The agency is expected to issue guidance on how lenders move forward within a week of Congress passing the bill and the president signing it, according to Chilcott and Stephen Keen, who handles congressional relations for the Independent Community Bankers of America.

Among major question marks: how the secondary market would work if banks want to sell off the loans to others; whether the federal government would have to purchase some of the notes itself; and which financial technology lenders can participate.

Bill Koontz, an SBA spokesman, said the agency is scrambling to keep up with demand for its existing disaster loan program to help businesses, even as its site has been down repeatedly because of the high demand. He declined to comment on pending legislation until it gets passed.

“They have at least promised a very expedited process,” said Sandy Baruah, a former SBA administrator who helped steer the agency’s response to the 2008 financial crisis. “If they’re able to deliver on that promise, I think it could have a real positive impact on mitigating the economic damage and the individual damage to small businesses, and those who work for them.”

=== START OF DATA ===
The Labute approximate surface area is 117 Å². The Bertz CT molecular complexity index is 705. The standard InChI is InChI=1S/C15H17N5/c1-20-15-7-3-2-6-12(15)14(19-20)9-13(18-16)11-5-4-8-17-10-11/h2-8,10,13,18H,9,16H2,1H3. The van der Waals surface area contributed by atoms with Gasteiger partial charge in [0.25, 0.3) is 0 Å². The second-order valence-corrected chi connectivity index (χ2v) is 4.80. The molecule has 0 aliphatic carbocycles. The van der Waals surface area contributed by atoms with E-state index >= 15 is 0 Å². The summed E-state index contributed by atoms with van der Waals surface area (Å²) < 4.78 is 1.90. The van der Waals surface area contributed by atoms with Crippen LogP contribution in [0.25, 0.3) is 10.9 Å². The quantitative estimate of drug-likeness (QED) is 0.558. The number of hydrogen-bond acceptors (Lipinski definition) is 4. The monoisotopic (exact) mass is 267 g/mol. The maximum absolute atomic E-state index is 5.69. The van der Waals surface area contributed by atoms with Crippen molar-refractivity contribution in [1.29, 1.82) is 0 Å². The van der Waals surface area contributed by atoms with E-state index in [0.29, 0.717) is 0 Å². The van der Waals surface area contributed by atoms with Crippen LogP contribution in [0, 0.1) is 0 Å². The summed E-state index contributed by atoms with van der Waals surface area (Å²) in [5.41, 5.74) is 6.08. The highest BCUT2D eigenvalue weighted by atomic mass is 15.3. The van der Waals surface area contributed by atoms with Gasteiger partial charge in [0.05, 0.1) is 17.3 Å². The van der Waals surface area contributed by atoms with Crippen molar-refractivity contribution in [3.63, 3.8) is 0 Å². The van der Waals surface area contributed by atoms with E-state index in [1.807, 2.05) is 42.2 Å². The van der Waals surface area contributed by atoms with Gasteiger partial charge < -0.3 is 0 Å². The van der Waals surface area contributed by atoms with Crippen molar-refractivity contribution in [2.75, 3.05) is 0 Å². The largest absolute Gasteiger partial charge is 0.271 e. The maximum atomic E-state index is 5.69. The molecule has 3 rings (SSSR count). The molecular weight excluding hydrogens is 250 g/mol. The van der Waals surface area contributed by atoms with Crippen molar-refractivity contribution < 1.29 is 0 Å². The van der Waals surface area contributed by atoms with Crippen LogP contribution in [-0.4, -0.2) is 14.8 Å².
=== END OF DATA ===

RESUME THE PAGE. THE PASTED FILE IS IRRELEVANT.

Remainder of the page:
There are two major programs in the bill targeted at mom-and-pop shops: one is $10 billion for grants of as much as $10,000 per business to cover expenses. The government would advance the money within three days to businesses applying for an SBA disaster loan.

The $350 billion SBA loan program provides a lot more -- up to $10 million per firm -- and companies can get the debt written off under certain conditions, such as retaining employees and keeping salaries above a certain level, and rehiring those already let go.

Jobs At Risk
On the ground, small businesses may be reluctant to take on debt at a time when the pandemic is still surging and tens of millions of Americans are under lockdown orders. Borrowing a chunk of money without knowing when -- if ever -- their business will again turn a profit is too big a risk for many owners and they may instead opt to close, said Amanda Ballantyne, national director for small business lobby group The Main Street Alliance.

Her group estimates that 84.2 million jobs are at risk of being lost amid business closures and bankruptcy.

Peter Gaetano owns a barbershop in Carmel, a town of about 30,000 in New York state. Despite operating through previous recessions, the doors shut indefinitely Saturday night when the state ordered non-essential stores closed. He says he had to let his three staff go.

“I have no answers for what I’m going to do,” said Gaetano, 41, who has two young kids. The family relies on the roughly $60,000 a year he makes for the mortgage payments and other bills.

“I have a little bit of money saved,” he said. “But if this lasts three months, then I’ll be in trouble.”


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